About the time the wood frogs appear, another type of amphibian also appears in the same waters. it is the Yellow-spotted Salamander, jet black flecked with incredibly bright yellow dots. Breeding at night, spotted salamanders perform an elaborate mating dance, with males swimming around females in graceful circles. To reach their breeding waters, spotted salamanders must often cross roads, a migration usually performed on rainy or foggy nights, which is why I drive with extra caution if abroad at such times in early spring.

Invasive Plants Council Releases Annual Report

Connecticut’s Invasive Plants Council has released its Annual Report, highlighting many actions undertaken during 2011 to address problems caused by invasive plants. Accomplishments highlighted in the annual report include:

  • Hosting an all-day training workshop for municipal staff and conservation organizations, about invasive plant control and the use of native plants to improve wildlife habitat.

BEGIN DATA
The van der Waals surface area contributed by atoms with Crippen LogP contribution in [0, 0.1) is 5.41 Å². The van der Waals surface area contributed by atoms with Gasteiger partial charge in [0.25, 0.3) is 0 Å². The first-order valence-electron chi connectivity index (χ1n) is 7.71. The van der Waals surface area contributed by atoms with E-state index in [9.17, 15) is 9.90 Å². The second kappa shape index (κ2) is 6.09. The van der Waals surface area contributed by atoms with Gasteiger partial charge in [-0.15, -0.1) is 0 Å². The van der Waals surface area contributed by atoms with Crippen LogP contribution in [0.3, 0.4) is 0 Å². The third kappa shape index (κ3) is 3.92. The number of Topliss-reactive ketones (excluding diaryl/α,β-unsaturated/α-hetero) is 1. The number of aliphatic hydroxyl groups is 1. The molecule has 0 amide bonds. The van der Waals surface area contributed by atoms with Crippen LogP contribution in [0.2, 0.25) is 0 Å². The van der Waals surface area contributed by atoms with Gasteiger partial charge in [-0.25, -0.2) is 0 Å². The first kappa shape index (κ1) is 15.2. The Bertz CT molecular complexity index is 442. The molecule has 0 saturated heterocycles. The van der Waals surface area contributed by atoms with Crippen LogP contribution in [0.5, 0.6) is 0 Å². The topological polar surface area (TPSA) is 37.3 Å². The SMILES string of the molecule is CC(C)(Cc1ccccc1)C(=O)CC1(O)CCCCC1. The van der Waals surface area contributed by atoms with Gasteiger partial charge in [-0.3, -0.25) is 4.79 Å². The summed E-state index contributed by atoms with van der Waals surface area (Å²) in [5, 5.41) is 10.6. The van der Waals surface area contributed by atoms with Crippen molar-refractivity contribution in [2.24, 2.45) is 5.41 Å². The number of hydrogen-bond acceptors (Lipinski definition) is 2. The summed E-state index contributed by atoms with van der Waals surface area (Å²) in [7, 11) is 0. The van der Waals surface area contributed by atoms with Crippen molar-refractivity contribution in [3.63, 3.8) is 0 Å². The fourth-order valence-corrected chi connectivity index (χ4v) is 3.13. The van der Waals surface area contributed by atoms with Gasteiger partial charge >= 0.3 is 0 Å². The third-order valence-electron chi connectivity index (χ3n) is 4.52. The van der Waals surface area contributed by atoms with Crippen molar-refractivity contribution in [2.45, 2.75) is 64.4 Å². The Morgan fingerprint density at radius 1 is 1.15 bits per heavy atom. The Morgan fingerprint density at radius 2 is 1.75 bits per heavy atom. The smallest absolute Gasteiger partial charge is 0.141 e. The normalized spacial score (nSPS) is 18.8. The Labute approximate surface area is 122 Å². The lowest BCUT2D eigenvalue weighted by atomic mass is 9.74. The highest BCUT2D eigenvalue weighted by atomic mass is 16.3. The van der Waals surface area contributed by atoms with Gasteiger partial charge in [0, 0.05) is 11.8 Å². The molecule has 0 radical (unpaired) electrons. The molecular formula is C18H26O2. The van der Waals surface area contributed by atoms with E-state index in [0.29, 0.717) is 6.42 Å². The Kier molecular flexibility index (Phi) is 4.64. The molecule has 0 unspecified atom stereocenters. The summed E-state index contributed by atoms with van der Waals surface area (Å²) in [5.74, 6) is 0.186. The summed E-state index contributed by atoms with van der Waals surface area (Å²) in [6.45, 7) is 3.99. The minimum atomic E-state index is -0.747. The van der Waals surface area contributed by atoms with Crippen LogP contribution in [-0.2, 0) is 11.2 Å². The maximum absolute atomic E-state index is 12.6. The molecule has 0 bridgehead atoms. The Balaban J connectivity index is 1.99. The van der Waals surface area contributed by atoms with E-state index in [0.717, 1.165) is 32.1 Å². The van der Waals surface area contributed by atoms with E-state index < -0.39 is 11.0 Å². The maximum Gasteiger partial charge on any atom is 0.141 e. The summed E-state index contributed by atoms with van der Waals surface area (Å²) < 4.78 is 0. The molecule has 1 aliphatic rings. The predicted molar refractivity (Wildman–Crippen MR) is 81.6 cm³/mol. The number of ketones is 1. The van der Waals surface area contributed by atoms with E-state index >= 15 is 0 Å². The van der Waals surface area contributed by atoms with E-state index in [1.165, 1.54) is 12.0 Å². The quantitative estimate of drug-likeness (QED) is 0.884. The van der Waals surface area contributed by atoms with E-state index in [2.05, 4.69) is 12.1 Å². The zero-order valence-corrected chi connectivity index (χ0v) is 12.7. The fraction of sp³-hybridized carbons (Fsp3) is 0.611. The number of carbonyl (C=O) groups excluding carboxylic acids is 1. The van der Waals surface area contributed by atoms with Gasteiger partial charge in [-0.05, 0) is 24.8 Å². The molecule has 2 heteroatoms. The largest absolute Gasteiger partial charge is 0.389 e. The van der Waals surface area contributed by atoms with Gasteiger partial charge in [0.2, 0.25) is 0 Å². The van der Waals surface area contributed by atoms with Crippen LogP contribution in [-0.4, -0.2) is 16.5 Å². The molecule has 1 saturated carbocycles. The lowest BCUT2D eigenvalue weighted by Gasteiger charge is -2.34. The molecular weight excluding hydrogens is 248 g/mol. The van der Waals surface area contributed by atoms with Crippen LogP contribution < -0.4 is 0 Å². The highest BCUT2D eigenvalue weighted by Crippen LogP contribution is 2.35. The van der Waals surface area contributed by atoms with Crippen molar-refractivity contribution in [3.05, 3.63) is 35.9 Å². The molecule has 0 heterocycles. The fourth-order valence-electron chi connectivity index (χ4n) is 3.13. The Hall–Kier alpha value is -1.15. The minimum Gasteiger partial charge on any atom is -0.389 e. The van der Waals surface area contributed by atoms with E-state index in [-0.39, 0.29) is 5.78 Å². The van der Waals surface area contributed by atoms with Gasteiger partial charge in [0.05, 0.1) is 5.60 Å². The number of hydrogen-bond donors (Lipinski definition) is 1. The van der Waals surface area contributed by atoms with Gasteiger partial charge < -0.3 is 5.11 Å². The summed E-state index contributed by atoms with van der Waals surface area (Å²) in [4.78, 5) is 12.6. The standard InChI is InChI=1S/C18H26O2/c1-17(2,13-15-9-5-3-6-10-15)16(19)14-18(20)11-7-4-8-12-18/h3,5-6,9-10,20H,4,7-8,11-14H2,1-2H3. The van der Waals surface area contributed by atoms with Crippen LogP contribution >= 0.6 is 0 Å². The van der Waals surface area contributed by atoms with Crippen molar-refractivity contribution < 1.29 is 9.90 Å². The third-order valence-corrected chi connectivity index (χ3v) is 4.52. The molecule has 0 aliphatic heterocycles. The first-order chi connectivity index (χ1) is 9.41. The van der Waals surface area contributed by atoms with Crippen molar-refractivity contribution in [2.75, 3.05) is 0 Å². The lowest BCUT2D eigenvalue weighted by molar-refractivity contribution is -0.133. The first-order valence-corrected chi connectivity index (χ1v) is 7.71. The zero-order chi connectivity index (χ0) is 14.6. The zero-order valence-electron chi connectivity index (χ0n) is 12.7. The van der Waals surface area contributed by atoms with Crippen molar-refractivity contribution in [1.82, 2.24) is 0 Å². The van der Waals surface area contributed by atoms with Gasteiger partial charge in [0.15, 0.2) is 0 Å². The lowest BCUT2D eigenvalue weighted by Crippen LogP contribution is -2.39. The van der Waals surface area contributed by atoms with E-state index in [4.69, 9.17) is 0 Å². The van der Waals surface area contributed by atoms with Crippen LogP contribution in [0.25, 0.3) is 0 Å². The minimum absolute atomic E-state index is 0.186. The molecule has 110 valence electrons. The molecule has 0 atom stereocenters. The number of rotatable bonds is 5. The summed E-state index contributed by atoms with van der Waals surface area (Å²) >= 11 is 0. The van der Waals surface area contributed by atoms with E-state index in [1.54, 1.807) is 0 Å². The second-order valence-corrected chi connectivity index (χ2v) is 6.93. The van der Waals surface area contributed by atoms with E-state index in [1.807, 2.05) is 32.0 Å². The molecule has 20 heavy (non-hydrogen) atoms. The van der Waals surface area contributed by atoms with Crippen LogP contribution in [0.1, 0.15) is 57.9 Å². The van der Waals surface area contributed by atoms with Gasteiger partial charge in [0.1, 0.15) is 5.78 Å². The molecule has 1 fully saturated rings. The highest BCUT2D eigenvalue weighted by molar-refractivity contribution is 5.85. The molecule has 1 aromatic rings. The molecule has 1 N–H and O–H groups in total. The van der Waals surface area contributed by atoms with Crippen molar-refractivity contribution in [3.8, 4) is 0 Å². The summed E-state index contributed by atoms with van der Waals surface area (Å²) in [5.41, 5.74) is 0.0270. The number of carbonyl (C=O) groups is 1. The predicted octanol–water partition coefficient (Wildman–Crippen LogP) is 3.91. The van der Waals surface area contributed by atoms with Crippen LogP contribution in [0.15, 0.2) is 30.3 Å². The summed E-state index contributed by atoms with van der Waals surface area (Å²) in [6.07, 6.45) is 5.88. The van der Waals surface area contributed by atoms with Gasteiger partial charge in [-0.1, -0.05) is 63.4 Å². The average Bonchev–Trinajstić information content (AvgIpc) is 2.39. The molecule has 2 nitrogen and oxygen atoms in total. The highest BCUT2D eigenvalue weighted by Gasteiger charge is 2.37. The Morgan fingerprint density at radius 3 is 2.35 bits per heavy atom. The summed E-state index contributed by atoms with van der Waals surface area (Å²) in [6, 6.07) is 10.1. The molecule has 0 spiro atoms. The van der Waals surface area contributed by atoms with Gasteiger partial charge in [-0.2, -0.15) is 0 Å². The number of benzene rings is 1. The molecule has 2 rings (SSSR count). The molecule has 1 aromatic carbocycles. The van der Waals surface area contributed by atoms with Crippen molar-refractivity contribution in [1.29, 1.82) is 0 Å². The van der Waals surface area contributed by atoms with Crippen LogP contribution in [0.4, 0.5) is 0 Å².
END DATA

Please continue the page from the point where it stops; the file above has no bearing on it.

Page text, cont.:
• Continuing ongoing efforts to inform the public about threats from mile-a-minute vine and to gather information on new infestations.  Removal efforts were undertaken in Bridgewater, Greenwich, New Milford, Newtown, Roxbury, Sprague, and Westport.
  • Developing “Guidelines for the Disposal of Terrestrial Invasive Plants” to provide the public with information that will help prevent the unintentional spread of invasive plants. These guidelines are available to the public in hardcopy and through www.hort.uconn.edu/cipwg.
  • Highlighting an ambitious effort by the green industry (led by the Connecticut Nursery and Landscape Association) to phase out 25 of the most high seed producing varieties of Japanese barberry by 2013.
  • Conducting a survey of aquarium plant retailers (done by the Connecticut Agricultural Experiment Station) which found that 29% of stores were selling prohibited invasive plants.  All retailers were revisited and given information on State laws and an aquatic plant identification guide.
  • Coordinating water chestnut control and removal throughout the Connecticut River.
  • Updating the CT Invasive Plants List and evaluating new species for listing.